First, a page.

Tuesday, April 24, 2018

Bank Robbers in the Old West



Books, movies, and television have made the west far more wild than it really was. I’d never claim that it wasn’t a hard life! It took courageous people to pack up and move west, knowing they most likely would never see the family and friends they were leaving behind.

However, truth be, there are more bank robberies per year in Ohio than there were in four decades of the old west—which includes 16 states. North and South Dakota, Montana, Idaho, Washington, Oregon, Utah, Wyoming, Colorado, Nebraska, Kansas, Nevada, New Mexico, Arizona, Texas and California. 

Yes, some bank robberies did occur during the frontier period, which is defined as the time frame 1859-1900. A few, such as Butch Cassidy robbing the bank in Telluride, Colorado and Jesse James robbing the bank in Northfield, Minnesota, were made famous. Telluride was Butch’s first bank robbery and Northfield was Jesse’s last. Butch and Jesse, as well as other outlaws, robbed far more trains and stagecoaches than banks, not necessarily because they were ‘easier’. The money on trains and stagecoaches was usually gold, or coins, which was easier to spend elsewhere in the nation than bank notes.

There was more of an epidemic of bank robberies during the 1920’s in the middle section of the old west states than ever before. Bonnie and Clyde and other such career criminals struck like lightening, sometimes hitting the same bank more than once. 

In response to the robberies, rewards soared and bank ‘insurance’ was created. The insurance companies required banks to install security measures. A bank in Arizona installed teller-controlled tear-gas guns over teller cages, but had to have them removed after nervous employees had gassed too many legitimate customers. 

One final number—According to the FBI an average of 4,000 bank robberies/burglaries occurred in the US per year. 

My latest book, In the Sheriff’s Protection, has Sheriff Tom Baniff chasing down a train robber.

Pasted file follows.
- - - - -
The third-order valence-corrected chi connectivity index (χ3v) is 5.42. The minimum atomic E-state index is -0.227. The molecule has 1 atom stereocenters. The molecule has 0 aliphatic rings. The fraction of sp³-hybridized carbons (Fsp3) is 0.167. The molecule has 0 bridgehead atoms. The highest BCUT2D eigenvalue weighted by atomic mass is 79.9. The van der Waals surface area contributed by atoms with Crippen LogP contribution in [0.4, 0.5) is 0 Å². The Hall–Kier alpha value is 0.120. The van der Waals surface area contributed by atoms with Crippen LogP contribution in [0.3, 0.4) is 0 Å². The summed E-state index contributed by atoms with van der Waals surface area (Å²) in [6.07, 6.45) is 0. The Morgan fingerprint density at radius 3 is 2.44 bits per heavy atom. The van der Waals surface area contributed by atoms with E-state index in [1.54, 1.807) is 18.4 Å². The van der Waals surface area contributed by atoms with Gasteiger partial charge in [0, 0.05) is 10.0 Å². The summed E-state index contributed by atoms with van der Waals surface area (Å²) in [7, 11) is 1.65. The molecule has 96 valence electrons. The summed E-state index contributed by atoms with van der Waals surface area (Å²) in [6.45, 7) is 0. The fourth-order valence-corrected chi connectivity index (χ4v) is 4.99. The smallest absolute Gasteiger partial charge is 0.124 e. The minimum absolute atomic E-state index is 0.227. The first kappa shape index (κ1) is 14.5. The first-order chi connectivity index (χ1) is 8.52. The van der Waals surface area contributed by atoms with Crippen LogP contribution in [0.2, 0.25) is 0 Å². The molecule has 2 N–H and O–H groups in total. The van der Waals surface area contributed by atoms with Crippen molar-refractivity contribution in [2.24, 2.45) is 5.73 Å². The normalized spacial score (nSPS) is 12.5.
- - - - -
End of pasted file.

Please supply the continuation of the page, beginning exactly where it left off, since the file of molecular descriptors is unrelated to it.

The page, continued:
He will protect her

But can the sheriff resist his forbidden desire?

Oak Grove sheriff Tom Baniff might be hunting Clara Wilson’s criminal husband, but that doesn’t mean he won’t help protect Clara and her young son from the outlaw’s deadly threats. When he invites Clara to his hometown, Tom is determined to keep her safe. But with her so close, can he resist the allure of the only woman he’s ever wanted?

2 comments:

  1. Lauri,

    Another interesting tidbit on bank robberies: (my Hubs is a banker and my source for this comment) ;-) I was curious about why the citizens, specifically in the Northfield, Minnesota robbery, went after the robbers with such determined violence to catch them. So I asked Hubs, and his answer gave me a *smacking my forehead ah-ha* moment. I should have realized it. This was prior to the implementation of bank insurance, so when the money was stolen, the owners of that money were wiped out with no financial recourse to recoup their losses. The adage "necessity is the mother of invention" certainly applies to banks assuming insurance policies.

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  2. Lauri, I had no idea about banks in Ohio. What an interesting post. Your new release sounds intriguing.

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